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Interesting Paper on Hot Coffee

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Autor:   •  March 21, 2011  •  Term Paper  •  381 Words (2 Pages)  •  799 Views

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The intent of this paper is to suppose Liebeck has not yet been burned and no lawsuits have been filed. Therefore, relying only on facts prior to Liebeck's lawsuit, I will make an analysis as to what McDonald's should do.

Leading up to the infamous Stella Liebeck vs. McDonald's case, there were several relevant facts. First, the hot coffee was being served at a scalding 185 degrees Fahrenheit. This temperature is much hotter than the average home-brewed coffee. In fact, an independent University of California study reveals a consumer home-brewed preference for coffee with a mean temperature of 140 degrees Fahrenheit. Second, McDonald's had received over 700 complaints about burns from its coffee. Quick to respond to the 700 complaints, McDonald's had put a warning label on its cups and designed a tighter-fitting lid for them. Ironically, the new lid would play a major factor in the Liebeck case because she had held the coffee cup between her legs in an effort to pry it open. I digress. The final relevant fact to my examination is that McDonald's sells just over $240,000 a day ($480,000 every two days) serving coffee. Drawing from these details, I will now apply the facts and form three levels of analysis: personal, social, and corporate.

From a personal perspective, customers like Stella, actual employees of McDonald's, especially those employees who handle the coffee, as well as their families and loved ones are the primary stakeholders. From a corporate point of view, McDonald's is the primary entity at stake. Other stakeholders at the corporate level are the stockholders, investors, and those with a primary interest in how McDonald's performs and succeeds in the market. From a social standpoint, stakeholders would include other companies like McDonald's, suppliers of coffee to McDonald's, brewers of coffee, court systems, and any other company or business that sells coffee.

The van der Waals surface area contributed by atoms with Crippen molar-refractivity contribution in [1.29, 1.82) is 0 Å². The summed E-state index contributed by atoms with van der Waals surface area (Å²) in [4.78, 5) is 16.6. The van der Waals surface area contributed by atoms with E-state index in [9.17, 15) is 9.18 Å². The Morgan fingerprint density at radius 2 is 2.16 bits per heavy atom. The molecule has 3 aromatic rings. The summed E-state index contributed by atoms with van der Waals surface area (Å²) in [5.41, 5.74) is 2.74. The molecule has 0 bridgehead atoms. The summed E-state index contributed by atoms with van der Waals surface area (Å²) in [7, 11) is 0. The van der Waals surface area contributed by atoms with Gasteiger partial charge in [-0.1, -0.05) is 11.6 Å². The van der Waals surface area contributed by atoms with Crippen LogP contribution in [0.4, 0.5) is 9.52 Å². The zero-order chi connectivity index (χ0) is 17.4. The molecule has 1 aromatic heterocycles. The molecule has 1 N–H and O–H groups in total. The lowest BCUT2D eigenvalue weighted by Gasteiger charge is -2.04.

As an executive decision-maker at McDonald's, several alternative choices are viable. From a cost-reduction approach, McDonald's could do the bare minimum by notifying customers of McDonald's. For example, at the drive-through window McDonald's could place a brightly-colored warning sign. This sign could read, "We serve our coffee for people who like their coffee blistering hot, not lukewarm

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